While manufacturing parts with pressure die casting, there are chances of voids and holes forming within the part, affecting the quality of the part that is being manufactured. Pressure die casting can offer close tolerances and excellent surface quality. However, porosity is a big concern in most of the casting projects that make use of pressure die casting.
Every die caster should know about the formation of pores or holes in the process and the steps to control or avoid them. It is not always possible to eliminate porosity bit can be controlled with process control, careful design, and efficient finishing. Let us look into the detail of the causes of porosity in die casting.
Porosity in Pressure Die Casting
Porosity is the term used to refer to holes and voids formed in pressure die casting. The exact reason of porosity can differ depending on the material that is cast. Below is a rundown of gas porosity and its effects on die cast parts.
In pressure die casting, there are chances of ambient air being trapped inside the mold. This air should be evacuated via vents and when the air escapes, molten metal will fill the cavity as the metal is under high pressure. There are chances for some of the air bubbles being captured inside the molten metal. This is usually referred to as “entraining”. While designing parts, die casters will try to avoid places like deep pockets and sharp corners where air can be trapped.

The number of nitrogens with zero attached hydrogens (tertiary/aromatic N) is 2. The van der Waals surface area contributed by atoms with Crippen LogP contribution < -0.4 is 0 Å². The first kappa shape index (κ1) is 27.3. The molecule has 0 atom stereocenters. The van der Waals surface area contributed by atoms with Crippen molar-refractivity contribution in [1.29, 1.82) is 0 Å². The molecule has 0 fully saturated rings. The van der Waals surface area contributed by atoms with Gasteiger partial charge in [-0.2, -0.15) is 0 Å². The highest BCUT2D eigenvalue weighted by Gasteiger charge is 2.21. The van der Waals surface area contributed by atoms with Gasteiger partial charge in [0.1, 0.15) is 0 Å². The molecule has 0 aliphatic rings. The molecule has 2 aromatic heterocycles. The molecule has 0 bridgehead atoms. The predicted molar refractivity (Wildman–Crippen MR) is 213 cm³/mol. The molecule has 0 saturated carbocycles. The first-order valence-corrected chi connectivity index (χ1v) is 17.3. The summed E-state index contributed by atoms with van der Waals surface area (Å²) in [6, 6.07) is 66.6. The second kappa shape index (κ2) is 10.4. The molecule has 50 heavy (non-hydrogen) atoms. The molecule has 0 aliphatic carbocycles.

In deeper sections of the part, gas micro porosity can take place. At the surface, near to the walls of the tool, the molten metal can cool down fast and can solidify with a grain texture. However, molten metal in the inside, which is away from the cool walls of the tool, will take more time to solidify. The metal can contract slowly in the long cooling cycle and this internal contraction can lead to small voids. Air can migrate into these voids (hydrogen molecules in the case of aluminum casting), resulting in the formation of gas filled pockets in the part.
Porosity can also happen due to inclusions, which is caused by the impurities that are present in the casting metal. Presence of moisture and oil in the tool or contamination from the environment can lead to this type of porosity. The only way to control porosity due to inclusions is to use proper material and to use efficient quality control processes.